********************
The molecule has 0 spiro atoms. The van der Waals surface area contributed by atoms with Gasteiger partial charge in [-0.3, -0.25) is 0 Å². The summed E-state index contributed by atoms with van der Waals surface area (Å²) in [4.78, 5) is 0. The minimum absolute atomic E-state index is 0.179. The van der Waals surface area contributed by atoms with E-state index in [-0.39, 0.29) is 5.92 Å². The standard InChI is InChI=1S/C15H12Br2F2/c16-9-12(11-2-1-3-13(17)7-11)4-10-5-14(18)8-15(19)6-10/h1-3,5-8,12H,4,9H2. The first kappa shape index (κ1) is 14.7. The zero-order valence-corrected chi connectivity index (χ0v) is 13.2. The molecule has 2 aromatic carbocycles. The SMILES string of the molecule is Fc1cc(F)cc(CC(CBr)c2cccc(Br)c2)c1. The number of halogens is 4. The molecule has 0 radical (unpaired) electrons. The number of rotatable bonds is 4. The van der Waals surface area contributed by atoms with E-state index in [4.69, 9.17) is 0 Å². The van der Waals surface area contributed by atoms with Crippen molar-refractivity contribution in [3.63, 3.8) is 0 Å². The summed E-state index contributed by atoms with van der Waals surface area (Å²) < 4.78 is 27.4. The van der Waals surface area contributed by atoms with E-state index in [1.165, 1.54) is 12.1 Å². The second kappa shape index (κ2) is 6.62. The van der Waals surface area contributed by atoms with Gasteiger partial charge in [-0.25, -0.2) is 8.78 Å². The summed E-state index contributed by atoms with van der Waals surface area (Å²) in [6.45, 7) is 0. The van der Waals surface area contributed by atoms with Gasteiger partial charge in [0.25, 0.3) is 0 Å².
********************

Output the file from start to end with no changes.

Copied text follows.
The molecule has 0 spiro atoms. The van der Waals surface area contributed by atoms with Gasteiger partial charge in [-0.3, -0.25) is 0 Å². The summed E-state index contributed by atoms with van der Waals surface area (Å²) in [4.78, 5) is 0. The minimum absolute atomic E-state index is 0.179. The van der Waals surface area contributed by atoms with E-state index in [-0.39, 0.29) is 5.92 Å². The standard InChI is InChI=1S/C15H12Br2F2/c16-9-12(11-2-1-3-13(17)7-11)4-10-5-14(18)8-15(19)6-10/h1-3,5-8,12H,4,9H2. The first kappa shape index (κ1) is 14.7. The zero-order valence-corrected chi connectivity index (χ0v) is 13.2. The molecule has 2 aromatic carbocycles. The SMILES string of the molecule is Fc1cc(F)cc(CC(CBr)c2cccc(Br)c2)c1. The number of halogens is 4. The molecule has 0 radical (unpaired) electrons. The number of rotatable bonds is 4. The van der Waals surface area contributed by atoms with E-state index in [4.69, 9.17) is 0 Å². The van der Waals surface area contributed by atoms with Crippen molar-refractivity contribution in [3.63, 3.8) is 0 Å². The summed E-state index contributed by atoms with van der Waals surface area (Å²) < 4.78 is 27.4. The van der Waals surface area contributed by atoms with E-state index in [1.165, 1.54) is 12.1 Å². The second kappa shape index (κ2) is 6.62. The van der Waals surface area contributed by atoms with Gasteiger partial charge in [-0.25, -0.2) is 8.78 Å². The summed E-state index contributed by atoms with van der Waals surface area (Å²) in [6.45, 7) is 0. The van der Waals surface area contributed by atoms with Gasteiger partial charge in [0.25, 0.3) is 0 Å².